One specific writing date, one of my girlfriends who usually reads announced that she was finally going to start writing. She's had this story in a vault in the back of her mind for years now, and joining us for writing has pushed her fears away.
How amazing is that?
Being creative can be scary, most creative people, if not all, are huge procrastinators. I think it's a fear of failure or wanting perfection. If there's a creative person out there who doesn't procrastinate, please send them my way... I must know their secret!
Do you procrastinate? Do you know why? Has a friend encouraged you to try something you've always dreamed of doing? Do you help someone with their accountability?
I'd love to hear about it!
Books transport us to other worlds, different times, introduce us to new characters, and with historical fiction, we learn bits of history we might not have known. It helps us remember, never forgetting the people who fought for us, gave us freedom, allowed us to have a voice.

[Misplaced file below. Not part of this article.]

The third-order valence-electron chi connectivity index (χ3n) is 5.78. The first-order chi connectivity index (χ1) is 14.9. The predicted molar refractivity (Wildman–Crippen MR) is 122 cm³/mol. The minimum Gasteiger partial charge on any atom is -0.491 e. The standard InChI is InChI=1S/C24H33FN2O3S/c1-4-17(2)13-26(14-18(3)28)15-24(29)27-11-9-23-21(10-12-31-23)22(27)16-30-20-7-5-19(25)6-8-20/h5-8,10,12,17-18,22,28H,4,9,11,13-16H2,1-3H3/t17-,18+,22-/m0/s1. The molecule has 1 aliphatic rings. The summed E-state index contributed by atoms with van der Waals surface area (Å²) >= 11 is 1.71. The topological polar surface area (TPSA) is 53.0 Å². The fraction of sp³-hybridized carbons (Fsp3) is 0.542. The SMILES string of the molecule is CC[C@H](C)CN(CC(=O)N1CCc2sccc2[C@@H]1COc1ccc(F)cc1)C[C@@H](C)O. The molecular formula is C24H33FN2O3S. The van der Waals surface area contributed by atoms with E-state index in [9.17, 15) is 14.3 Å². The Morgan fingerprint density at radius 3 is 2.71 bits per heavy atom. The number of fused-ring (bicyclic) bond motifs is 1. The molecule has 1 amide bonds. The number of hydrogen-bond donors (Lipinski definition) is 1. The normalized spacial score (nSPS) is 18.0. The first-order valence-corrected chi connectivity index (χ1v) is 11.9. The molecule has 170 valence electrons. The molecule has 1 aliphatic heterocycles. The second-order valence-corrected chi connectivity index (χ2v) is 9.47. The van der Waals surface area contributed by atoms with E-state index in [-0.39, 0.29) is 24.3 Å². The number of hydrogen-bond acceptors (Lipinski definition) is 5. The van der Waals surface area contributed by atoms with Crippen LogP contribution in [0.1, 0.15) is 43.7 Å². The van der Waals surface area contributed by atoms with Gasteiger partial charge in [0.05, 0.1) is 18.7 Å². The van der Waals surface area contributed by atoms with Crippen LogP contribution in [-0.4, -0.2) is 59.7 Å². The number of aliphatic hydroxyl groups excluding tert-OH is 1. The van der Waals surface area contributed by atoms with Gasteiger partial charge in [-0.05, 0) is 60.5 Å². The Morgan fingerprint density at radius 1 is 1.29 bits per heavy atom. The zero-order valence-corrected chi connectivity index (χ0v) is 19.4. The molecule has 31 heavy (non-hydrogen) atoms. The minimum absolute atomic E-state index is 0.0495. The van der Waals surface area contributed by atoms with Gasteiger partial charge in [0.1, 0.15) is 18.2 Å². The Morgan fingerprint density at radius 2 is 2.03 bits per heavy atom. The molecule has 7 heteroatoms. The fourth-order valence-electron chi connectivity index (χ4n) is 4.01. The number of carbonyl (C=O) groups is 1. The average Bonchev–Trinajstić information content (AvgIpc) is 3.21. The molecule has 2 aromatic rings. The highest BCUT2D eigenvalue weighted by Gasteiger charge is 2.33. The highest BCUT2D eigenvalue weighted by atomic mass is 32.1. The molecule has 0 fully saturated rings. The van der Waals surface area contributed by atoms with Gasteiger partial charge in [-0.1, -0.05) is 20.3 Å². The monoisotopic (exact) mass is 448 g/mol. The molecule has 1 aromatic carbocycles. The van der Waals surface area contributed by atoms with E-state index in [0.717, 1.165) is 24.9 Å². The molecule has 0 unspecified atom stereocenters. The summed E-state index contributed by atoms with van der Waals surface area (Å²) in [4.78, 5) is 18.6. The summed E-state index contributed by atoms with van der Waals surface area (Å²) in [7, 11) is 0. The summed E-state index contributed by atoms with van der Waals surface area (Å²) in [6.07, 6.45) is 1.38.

My favourite genre is Historical Fiction, especially set during WWII. One of the last novels I devoured was Lana Kortchik's Sisters Of War.
Kiev, 1941: Watching the Red Army withdraw from Ukraine in the face of Hitler’s relentless advance, sisters Natasha and Lisa Smirnova realise their lives are about to change forever.
As the German army occupies their beloved city, the sisters are tested in ways they never thought possible. Lisa’s fiancé Alexei is taken by the invading army, whilst Natasha falls in love with Mark – a Hungarian soldier, enlisted against all his principles on the side of the Nazis.